# Factorization of schemes

Let $k$ be a ring (perhaps a field). Let $M$ be the "set" of isomorphism classes of $k$-algebras and regard it as a commutative monoid with multiplication $\otimes_k$ and unit element $k$. There is an obvious notion of "irreducible" and "factorization into irreducibles" in any commutative monoid. Is $k[x]$ irreducible in $M$? That is, is there any nontrivial factorization $k[x] \cong A \otimes B$? What about more variables, is $k[x_1,...,x_n] \cong k[x_1] \otimes ... \otimes k[x_n]$ essentially the unique factorization of the polynomial ring into irreducibles?

More generally, we may consider the "set" of isomorphism classes of $k$-schemes, consider it as a monoid with respect to $\times_k$ and may ask if $\mathbb{A}^1$ is irreducible in this monoid (this is a more general question since the factors don't have to be affine, a priori, EDIT: however, under suitable finiteness conditions it follows).

Are questions of this nature studied in the literature?

• If $k$ is a field, then I believe that $k[x]$ is indeed irreducible. If $k[x]\cong A\times_kB$, then it is fairly easy to see that both $A,B$ must be finitley generated over $k$ and then we have, $1=\dim k[x]=\dim A+\dim B$, making one of them to be zero. Rest is easy. – Mohan May 19 '11 at 14:27
• I guess this is vaguely related to Zariski's cancellation problem: If $X\times \mathbb{A}^1 \simeq Y \times \mathbb{A}^1$, does it follow that $X \simeq Y$? I think there are counterexamples to this problem for $X,Y$ affine surfaces. In any case, it seems that problems of this type tend to be very difficult. – J.C. Ottem May 19 '11 at 14:33
• @J.C. Ottem: Why do you think that factorization is related to cancellation? @Mohan: Thanks, this works! – Martin Brandenburg May 19 '11 at 15:00
• It is related to cancellation. For example, if $X\times \mathbb{A}^1\cong \mathbb{A}^{n+1}$, one can ask whether $X\cong \mathbb{A}^n$. If not, it gives you `interesting' factorizations of polynomial rings in your sense. For $n=1$, the answer is in the affirmative and easy. For $n=2$, the answer is much deeper and shown by Miyanishi and Sugie. Many of these results can be found (if not the proofs) in Freudenberg's book. – Mohan May 19 '11 at 15:21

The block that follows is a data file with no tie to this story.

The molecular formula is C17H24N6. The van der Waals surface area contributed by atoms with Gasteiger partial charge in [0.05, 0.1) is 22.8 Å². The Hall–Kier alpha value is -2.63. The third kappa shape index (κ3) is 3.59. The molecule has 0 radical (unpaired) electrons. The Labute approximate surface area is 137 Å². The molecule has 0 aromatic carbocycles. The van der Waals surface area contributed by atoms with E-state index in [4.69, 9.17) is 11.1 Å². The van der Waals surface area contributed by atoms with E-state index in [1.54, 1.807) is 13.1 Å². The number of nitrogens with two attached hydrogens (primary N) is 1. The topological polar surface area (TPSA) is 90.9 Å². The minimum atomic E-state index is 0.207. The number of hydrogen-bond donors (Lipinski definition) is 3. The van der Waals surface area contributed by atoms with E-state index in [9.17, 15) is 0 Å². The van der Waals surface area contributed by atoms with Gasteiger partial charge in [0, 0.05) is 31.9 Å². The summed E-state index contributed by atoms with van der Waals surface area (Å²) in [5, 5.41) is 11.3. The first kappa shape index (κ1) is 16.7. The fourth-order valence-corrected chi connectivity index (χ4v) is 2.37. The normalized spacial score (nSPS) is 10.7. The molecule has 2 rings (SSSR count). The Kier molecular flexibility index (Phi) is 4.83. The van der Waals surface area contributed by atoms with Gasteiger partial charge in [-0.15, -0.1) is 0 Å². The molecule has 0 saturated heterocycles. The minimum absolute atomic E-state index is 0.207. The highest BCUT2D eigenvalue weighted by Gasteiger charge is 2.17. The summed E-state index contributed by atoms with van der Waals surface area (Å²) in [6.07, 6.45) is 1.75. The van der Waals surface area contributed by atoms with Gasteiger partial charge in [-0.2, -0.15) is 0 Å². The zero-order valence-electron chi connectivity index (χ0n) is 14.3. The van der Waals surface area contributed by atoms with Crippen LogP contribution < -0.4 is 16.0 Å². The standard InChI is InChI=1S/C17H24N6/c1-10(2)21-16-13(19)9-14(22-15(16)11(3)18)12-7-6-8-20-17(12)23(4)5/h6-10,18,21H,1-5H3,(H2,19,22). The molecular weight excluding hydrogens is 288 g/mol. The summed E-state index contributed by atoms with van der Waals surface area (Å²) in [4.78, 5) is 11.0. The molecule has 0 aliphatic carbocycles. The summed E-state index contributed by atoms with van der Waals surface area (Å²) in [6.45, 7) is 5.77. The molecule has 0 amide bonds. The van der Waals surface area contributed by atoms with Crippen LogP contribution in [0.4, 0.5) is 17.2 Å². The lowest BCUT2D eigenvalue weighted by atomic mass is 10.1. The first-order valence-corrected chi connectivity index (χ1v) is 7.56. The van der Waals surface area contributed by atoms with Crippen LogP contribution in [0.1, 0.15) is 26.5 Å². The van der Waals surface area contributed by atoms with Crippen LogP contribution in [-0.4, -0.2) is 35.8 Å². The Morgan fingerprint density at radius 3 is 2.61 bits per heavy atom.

The question of $\mathbb A^1$ being irreducible in the larger category can still be decided using dimension. If $\mathbb A^1=X\times_kY$ then $\dim_kX+\dim_kY=1$ so one of them has to be zero dimensional. Since $\mathbb A^1$ is connected, it has to be a point, etc.

In a way you are asking a question of classification theory, but I think that at the end you will find that this may not be the best notion of irreducibility.

Nevertheless, there are a few things one can say. For instance, if you restrict to smooth projective varieties then on any product there are semi-ample line bundles whose Kodaira dimension is positive but not maximal. In other words, if for example there is at most one non-trivial semi-ample line bundle which is not ample, then the variety is irreducible in this sense.

This happens for example if the Picard number is $1$. In particular, $\mathbb P^n$ is irreducible in this sense. For an example with Picard number larger than $1$ consider a ruled surface. Its Picard number is $2$ and hence there are two potential semi-ample divisors, the fiber of the ruling morphism and the negative section. The latter is clearly not semi-ample, so the only non-trivial semi-ample line bundle corresponds to the ruling and hence a non-trivial ruled surface is irreducible in this sense.